SEOUL, South Korea — President Barack Obama is broadening a squeeze play on North Korea from the heart of this tensely divided peninsula, pressuring China to show more influence and warning the unpredictable North that it is headed toward a crippling "dead end" of isolation.
Obama sought for a second day Monday to contrast the success of the South to the impoverished North, whose nuclear and missile tests have kept its neighbor on edge and itself on the wrong side of the world community. Already, he said, looking into the North from near the border was like witnessing a "time warp" of despair.
In a speech at Hankuk University, Obama will campaign against the spread of nuclear material and weaponry with North Korea's shadow figuring large. The North plans to launch a satellite with a long-range rocket next month against fierce objections from world powers, as the same technology could be used to fire a missile.
Obama will tell students that he is confident the United States and Russia can jointly reduce their stockpiles of nuclear weapons, building on the successful extension of arms control agreements known as START, the White House said Monday. The White House said nuclear weapons reduction continues to be a priority in U.S. relations with Russia, and that Obama will raise it with President-elect Vladimir Putin when they meet in May.
Obama will see outgoing Russian president Dmitry Medvedev later Monday, on the sidelines of a major Nuclear Security Summit in Seoul. With Medvedev, he signed the current START treaty two years ago.
Obama will also try to build diplomatic force by turning to China, North Korea's main ally, when he meets with Chinese President Hu Jintao. That conversation is among a flurry of engagements for Obama, including the final meeting with Medvedev.
Obama has called nuclear terrorism the gravest threat the United States and the world may face. North Korea is a prime suspect in the proliferation of some nuclear know-how, along with missiles that could be used to deliver weapons of mass destruction.
In a news conference here Sunday, Obama challenged North Korea's pride and its plans, questioning whether its new, young leader, Kim Jong Un, was even truly in charge. Obama's trip comes as North Korean marks the end of the 100-day mourning period for longtime leader Kim Jong Il, who died of a heart attack in December.
"It's not clear exactly who's calling the shots and what their long-term objectives are," Obama said. "But regardless of the North Korean leadership, what is clear is that they have not yet made that strategic pivot where they say to themselves, 'What we're doing isn't working. It's leading our country and our people down a dead end.'"
Obama then set some blunt expectations for China, questioning how much it was helping to ease tensions with North Korea by turning a "blind eye to deliberate provocations."
"That's obviously not working," Obama said. He said he did not doubt China shares the goal of a nuclear-weapons-free North Korea, but that it had to act on that.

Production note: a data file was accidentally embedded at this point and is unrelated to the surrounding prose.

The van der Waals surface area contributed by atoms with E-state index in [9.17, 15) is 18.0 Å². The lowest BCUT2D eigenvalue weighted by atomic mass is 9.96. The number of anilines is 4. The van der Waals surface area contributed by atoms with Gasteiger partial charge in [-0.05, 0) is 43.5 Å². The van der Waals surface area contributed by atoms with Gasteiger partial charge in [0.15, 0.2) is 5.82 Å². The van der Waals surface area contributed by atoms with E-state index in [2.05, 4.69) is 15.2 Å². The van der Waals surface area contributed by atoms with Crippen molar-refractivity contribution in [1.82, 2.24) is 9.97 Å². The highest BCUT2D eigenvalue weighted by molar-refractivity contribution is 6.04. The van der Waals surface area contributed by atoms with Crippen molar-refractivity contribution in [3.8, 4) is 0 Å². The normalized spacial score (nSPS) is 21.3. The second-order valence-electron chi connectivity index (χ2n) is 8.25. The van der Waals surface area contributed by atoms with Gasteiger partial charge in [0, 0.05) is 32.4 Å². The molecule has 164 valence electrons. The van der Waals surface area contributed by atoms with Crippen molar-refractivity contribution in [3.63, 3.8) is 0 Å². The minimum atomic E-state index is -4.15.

The president's three-day trip here amounts to a reminder of the international struggles in his lap in the midst of a re-election year driven more by economic woes. He came to solidify pressure on North Korea, seek help with crises in Syria and Iran and advance a global effort he spearheaded to keep nuclear material from getting into terrorists' hands.
Obama wore a tired look after a 17-hour flight from Washington, a helicopter ride to the border zone, two sets of diplomatic talks, the news conference and an official dinner. But he succeeded in showing solidarity with his diplomatic friend, South Korean President Lee Myung-bak, and in cementing a lasting presidential image from inside no-man's land.
The Demilitarized Zone is a Cold War anachronism, a legacy of the uncertain armistice that ended the Korean War nearly 60 years ago. Hundreds of thousands of troops stand ready on both sides of the border zone, which is littered with land mines and encased in razor wire.
From a lookout point with binoculars is hand, Obama peered North, then South, within a football-field's length of the demarcation line.
He also shook hands and spoke briefly in the dining hall at a U.S. military camp just outside the 2.5-mile-zone, saying the troops were working at "freedom's frontier."
The United States has about 28,500 troops in South Korea, a deterrent force and a symbol of the military might Obama wants to keep in Asia.
The planned rocket launch by North Korea is yet another setback for the U.S. in years of on-again, off-again attempts to launch real negotiations.
North Korea walked away from international disarmament talks in 2009. Years of fitful negotiations had succeeded in ending part of North Korea's nuclear program but failed in stopping it from building and testing nuclear devices and long-range missiles that might be able to carry bombs.
Obama said the launch would jeopardize a new deal for the U.S. to resume food aid to North Korea, and the world community would likely respond with another round of sanctions.
The big consequence for North Korea, he said, would be one big blown opportunity.
"If a country can't feed its people effectively, if it can't make anything of any use to anybody, if it has no exports other than weapons, and even those aren't ones that in any way would be considered state-of-the-art ... then you'd think you'd want to try something different."
For his part, Lee said: "There is no difference of opinion between the U.S. and South Korea. We'll remain very calm and rational and we will be wise in dealing with the North Koreans if in fact they do go ahead with their announcement."
AP National Security writer Anne Gearan and AP writers Jean H. Lee and Hyung-jin Kim contributed to this report.